Khodorkovsky‘s revealing novel , “Meine Mitgefangenen” (“My Fellow Prisoners”) will be released within the coming days.
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Prior to the launch of his new book in German, entitled Meine Mitgefangenen (My Fellow Prisoners) Mikhail Khodorkovsky made the short journey from his new home in Geneva to the city of Berlin to take part in an event held at the Literaturhaus in the city.
During the course of the event Khodorkovsky was interviewed by Professor Wolfgang Eichwede, deputy president of the German Society on Eastern European Studies.
To an attentive audience Khodorkovsky provided insights on the more than ten years in prison, going on to explain that the conventions of Russian society and those in Russian prisons are very alike, based around corruption, which he went on to describe as “the supporting pillar of the Russian system but will eventually lead to an economic disaster.”
Khodorkovsky wound up the question and answer session by stating that the Russian people “have to act and must not wait for a rescue from outside before thanking the audience made up of around one hundred guests from the world of politics, literature and media, among them Nobel literature laureate and former German Foreign Minister Markus Meckel for their interest in a promoting a just and democratic Russia.
During the course of the evening, selected chapters from Khodorkovsky’s book were read by renowned and award winning actor Ulrich Noethen.
“Meine Mitgefangene” will be published by German publishing house Galiani. The novel is based around 21 short stories in which Khodorkovsky relates his experiences of meeting a number of prisoners he encountered during the more than ten years that he spent in various prisons around Russia.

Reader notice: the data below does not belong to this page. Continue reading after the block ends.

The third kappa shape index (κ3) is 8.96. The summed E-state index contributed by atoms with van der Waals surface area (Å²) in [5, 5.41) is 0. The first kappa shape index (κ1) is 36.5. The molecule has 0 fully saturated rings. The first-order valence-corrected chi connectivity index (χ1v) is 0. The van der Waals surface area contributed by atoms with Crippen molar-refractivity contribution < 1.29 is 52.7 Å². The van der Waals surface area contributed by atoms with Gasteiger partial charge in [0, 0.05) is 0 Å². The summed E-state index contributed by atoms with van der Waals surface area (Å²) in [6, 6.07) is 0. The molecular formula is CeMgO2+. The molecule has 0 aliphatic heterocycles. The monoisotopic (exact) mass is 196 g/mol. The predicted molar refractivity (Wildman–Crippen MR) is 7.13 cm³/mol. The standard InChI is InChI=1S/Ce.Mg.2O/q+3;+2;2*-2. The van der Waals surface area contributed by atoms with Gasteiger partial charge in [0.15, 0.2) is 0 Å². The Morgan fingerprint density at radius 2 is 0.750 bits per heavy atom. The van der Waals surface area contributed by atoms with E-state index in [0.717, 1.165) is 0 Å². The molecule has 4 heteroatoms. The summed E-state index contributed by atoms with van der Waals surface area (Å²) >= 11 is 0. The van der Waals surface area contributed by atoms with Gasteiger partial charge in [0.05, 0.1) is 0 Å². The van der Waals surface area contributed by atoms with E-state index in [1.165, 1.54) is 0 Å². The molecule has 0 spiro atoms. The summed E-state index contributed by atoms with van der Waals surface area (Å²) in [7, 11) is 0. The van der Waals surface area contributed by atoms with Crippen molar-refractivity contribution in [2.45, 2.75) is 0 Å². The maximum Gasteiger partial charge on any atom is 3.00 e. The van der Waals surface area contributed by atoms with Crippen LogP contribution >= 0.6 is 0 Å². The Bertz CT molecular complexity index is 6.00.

Some of these often disturbing stories were published in the Russian language magazine “The New Times” from August 2011 while Khodorkovsky was still incarcerated, with the German Sunday newspaper “Frankfurter Allgemeine Sonntagszeitung” also taking them up, after having them translated into German, to the great interest of the public.
In 2004, Khodorkovsky was the wealthiest man in Russia and one of the richest people in the world, ranked 16th on Forbes list of billionaires.
Mikhail Khodorkovsky sprang to prominence in the business world as a Moscow student under Mikhail Gorbachev’s heady days of glasnost and perestroika during the Nineteen Nineties.
While only in his thirties Khodorkovsky succeeded in established a number of successful industrial concerns from the privatization of former state assets under the umbrella of his holding company Yukos , particularly based around the development of oil fields in Siberia, under the free hand of Putin’s predecessor Boris Yeltsin.